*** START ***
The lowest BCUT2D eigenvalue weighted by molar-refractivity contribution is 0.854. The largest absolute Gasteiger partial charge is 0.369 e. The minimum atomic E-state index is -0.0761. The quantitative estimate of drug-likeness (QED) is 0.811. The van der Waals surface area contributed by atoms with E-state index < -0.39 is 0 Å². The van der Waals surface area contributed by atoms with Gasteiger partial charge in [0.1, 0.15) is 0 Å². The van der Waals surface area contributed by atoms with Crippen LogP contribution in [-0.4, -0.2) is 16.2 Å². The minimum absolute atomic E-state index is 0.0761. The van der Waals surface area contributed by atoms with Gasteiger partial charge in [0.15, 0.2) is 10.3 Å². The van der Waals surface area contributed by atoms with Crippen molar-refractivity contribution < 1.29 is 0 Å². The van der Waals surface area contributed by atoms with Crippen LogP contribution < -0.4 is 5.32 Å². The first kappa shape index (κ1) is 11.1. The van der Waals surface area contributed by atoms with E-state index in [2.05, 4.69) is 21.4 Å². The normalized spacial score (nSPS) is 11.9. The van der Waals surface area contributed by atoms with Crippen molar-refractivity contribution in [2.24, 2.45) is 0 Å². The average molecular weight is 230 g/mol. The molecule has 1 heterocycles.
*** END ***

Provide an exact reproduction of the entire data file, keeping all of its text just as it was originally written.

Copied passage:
The lowest BCUT2D eigenvalue weighted by molar-refractivity contribution is 0.854. The largest absolute Gasteiger partial charge is 0.369 e. The minimum atomic E-state index is -0.0761. The quantitative estimate of drug-likeness (QED) is 0.811. The van der Waals surface area contributed by atoms with E-state index < -0.39 is 0 Å². The van der Waals surface area contributed by atoms with Gasteiger partial charge in [0.1, 0.15) is 0 Å². The van der Waals surface area contributed by atoms with Crippen LogP contribution in [-0.4, -0.2) is 16.2 Å². The minimum absolute atomic E-state index is 0.0761. The van der Waals surface area contributed by atoms with Gasteiger partial charge in [0.15, 0.2) is 10.3 Å². The van der Waals surface area contributed by atoms with Crippen molar-refractivity contribution < 1.29 is 0 Å². The van der Waals surface area contributed by atoms with Crippen LogP contribution < -0.4 is 5.32 Å². The first kappa shape index (κ1) is 11.1. The van der Waals surface area contributed by atoms with E-state index in [2.05, 4.69) is 21.4 Å². The normalized spacial score (nSPS) is 11.9. The van der Waals surface area contributed by atoms with Crippen molar-refractivity contribution in [2.24, 2.45) is 0 Å². The average molecular weight is 230 g/mol. The molecule has 1 heterocycles.